Keychron K2 V2 Rgb (Image credit: Christine Romero-Chan / iMore)

Since I opted for the aluminum frame board, it has RGB backlighting by default. While I love RGB backlights in my keyboards, it's not for everyone — that's why Keychron sells a version of the K2 with standard white LED backlighting, but it isn't available with the aluminum frame option. However, the RGB version can light up just a white LED if you prefer, you just need to make sure it's on the solid color effect and cycle through the color options until you hit plain old white.

There are 18 different RGB effects on the K2, which you can cycle through by pressing the lightbulb key in the upper right corner, or fn+right arrow key. If you have a particular effect that you're fond of, you can also lock it in by pressing fn+L+lightbulb for six seconds. This way, the effect won't change if you accidentally press the light key. To unlock, just press the keys again for another six seconds.

Of course, the RGB lighting isn't too noticeable during the day, but it really shines at night. The default keycaps are also shine-through, so the RGB will light up the legends on the keys, making it easy to type in a dark room.

RGB, whether you love it or hate it, is here to stay.

One of the few mechanical boards made for Mac/iOS

Keychron K2 V2 Mac Keys

Keychron K2 V2 Mac Keys (Image credit: Christine Romero-Chan / iMore)

Since the Keychron K2 is my diving board into the pool of mechanicals, I have noticed that it is one of the few mechanical keyboards designed specifically for Mac and iOS users. That's because all of the keys in the function row have the legends printed on them, like how they appear on MacBook keyboards and Apple's Magic Keyboard, and they work as you'd expect right out of the box. This means you can adjust screen brightness, access Mission Control, and Launchpad, control media playback, and adjust volume natively, without having to change anything.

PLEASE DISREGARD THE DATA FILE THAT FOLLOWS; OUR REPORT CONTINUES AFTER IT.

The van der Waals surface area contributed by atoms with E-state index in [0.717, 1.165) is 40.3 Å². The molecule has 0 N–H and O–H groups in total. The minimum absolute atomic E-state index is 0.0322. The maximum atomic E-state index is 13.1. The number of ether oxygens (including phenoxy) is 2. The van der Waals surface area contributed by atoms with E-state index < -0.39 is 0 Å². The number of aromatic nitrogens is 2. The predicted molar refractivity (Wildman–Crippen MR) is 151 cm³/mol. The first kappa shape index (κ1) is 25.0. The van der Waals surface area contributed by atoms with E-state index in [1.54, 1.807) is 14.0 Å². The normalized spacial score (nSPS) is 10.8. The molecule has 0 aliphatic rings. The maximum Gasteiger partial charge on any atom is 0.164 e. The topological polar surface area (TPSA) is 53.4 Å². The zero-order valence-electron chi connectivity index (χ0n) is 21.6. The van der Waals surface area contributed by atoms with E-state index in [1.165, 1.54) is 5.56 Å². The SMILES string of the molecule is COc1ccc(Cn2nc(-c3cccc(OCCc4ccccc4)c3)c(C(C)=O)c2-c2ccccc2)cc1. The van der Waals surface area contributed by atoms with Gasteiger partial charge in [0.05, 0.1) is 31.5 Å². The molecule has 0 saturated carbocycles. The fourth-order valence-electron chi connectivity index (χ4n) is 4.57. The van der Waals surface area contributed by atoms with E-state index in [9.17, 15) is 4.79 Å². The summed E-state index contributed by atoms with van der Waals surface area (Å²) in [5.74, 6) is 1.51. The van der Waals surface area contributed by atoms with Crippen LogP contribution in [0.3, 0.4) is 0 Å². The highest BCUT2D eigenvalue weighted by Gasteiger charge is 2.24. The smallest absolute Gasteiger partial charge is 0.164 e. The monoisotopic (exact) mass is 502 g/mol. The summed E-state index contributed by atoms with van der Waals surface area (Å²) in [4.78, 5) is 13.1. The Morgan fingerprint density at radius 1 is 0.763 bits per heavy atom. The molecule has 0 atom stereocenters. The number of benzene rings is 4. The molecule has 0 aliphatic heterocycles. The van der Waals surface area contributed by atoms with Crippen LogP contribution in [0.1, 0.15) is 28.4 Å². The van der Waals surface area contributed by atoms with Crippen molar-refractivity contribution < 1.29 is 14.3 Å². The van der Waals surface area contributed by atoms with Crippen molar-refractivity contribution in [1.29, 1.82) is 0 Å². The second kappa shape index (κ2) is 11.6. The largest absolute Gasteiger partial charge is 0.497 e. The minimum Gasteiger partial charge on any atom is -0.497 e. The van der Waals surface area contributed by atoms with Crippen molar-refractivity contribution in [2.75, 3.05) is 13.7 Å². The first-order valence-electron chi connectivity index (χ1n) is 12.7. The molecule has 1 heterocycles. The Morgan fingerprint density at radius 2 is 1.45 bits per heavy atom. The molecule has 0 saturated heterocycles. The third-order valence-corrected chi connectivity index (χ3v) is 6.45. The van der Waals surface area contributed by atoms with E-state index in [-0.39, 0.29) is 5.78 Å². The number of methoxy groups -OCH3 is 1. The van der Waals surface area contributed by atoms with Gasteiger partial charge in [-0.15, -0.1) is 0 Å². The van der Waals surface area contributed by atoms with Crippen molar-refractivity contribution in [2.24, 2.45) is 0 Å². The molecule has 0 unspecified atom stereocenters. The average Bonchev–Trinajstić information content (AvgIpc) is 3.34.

The problem arises when you want to customize, though. There is a severe lack of keycaps out there with the function row icon legends (you get F1-F12 printed out), so you'll either have to keep the default K2 Function keys on or learn to memorize them.

If you do need to use the K2 with a Windows or Android machine, Keychron includes Windows-specific caps in the box. Just make sure to remember to switch the side toggle to Windows/Android mode.

A nice balance of everything you'd want in a mechanical keyboard

Keychron K2 V2: What I Like

Keychron K2 V2 Extra Keycaps Windows

Keychron K2 V2 Extra Keycaps Windows (Image credit: Christine Romero-Chan / iMore)

As my first mechanical keyboard, I think the K2 is solid. I enjoy the minimalistic design with my setup, and the switches and keys feel good to type on, at least with the Gateron Browns that I have. While the aluminum option isn't a fully aluminum case (it's a shell on the outside of the plastic case), it does add some nice heft and weight to the board, making it feel like a premium product at an affordable price point. Having two more incline options gives you more flexibility when it comes to getting a good typing angle.

I also love the RGB backlight effects — there are so many cool ones to choose from! Of course, if RGB isn't your thing, I appreciate that Keychron lets you get a solid white backlight on the RGB if that's what you prefer.